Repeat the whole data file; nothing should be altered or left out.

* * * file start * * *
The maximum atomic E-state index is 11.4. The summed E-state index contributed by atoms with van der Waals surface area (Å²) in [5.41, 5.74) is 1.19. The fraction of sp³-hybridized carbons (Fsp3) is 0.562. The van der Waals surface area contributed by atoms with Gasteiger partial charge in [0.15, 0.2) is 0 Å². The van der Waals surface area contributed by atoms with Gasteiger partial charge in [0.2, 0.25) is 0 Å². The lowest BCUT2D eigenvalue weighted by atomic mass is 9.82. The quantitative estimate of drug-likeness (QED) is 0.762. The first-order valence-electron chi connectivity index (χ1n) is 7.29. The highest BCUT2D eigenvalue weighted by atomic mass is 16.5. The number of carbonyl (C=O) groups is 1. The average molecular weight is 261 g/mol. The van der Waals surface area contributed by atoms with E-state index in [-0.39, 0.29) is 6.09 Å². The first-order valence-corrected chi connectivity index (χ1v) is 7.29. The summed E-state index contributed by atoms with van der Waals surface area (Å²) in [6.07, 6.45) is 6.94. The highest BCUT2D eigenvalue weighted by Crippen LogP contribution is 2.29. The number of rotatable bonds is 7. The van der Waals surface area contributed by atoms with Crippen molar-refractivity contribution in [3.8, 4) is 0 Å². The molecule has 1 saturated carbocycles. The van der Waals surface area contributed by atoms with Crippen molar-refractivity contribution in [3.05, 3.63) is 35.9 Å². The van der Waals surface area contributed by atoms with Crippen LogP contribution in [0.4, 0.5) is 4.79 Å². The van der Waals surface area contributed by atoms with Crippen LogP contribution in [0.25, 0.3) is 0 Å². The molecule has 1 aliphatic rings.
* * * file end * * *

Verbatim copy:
The maximum atomic E-state index is 11.4. The summed E-state index contributed by atoms with van der Waals surface area (Å²) in [5.41, 5.74) is 1.19. The fraction of sp³-hybridized carbons (Fsp3) is 0.562. The van der Waals surface area contributed by atoms with Gasteiger partial charge in [0.15, 0.2) is 0 Å². The van der Waals surface area contributed by atoms with Gasteiger partial charge in [0.2, 0.25) is 0 Å². The lowest BCUT2D eigenvalue weighted by atomic mass is 9.82. The quantitative estimate of drug-likeness (QED) is 0.762. The first-order valence-electron chi connectivity index (χ1n) is 7.29. The highest BCUT2D eigenvalue weighted by atomic mass is 16.5. The number of carbonyl (C=O) groups is 1. The average molecular weight is 261 g/mol. The van der Waals surface area contributed by atoms with E-state index in [-0.39, 0.29) is 6.09 Å². The first-order valence-corrected chi connectivity index (χ1v) is 7.29. The summed E-state index contributed by atoms with van der Waals surface area (Å²) in [6.07, 6.45) is 6.94. The highest BCUT2D eigenvalue weighted by Crippen LogP contribution is 2.29. The number of rotatable bonds is 7. The van der Waals surface area contributed by atoms with Crippen molar-refractivity contribution in [3.8, 4) is 0 Å². The molecule has 1 saturated carbocycles. The van der Waals surface area contributed by atoms with Crippen molar-refractivity contribution in [3.05, 3.63) is 35.9 Å². The van der Waals surface area contributed by atoms with Crippen LogP contribution in [0.4, 0.5) is 4.79 Å². The van der Waals surface area contributed by atoms with Crippen LogP contribution in [0.25, 0.3) is 0 Å². The molecule has 1 aliphatic rings.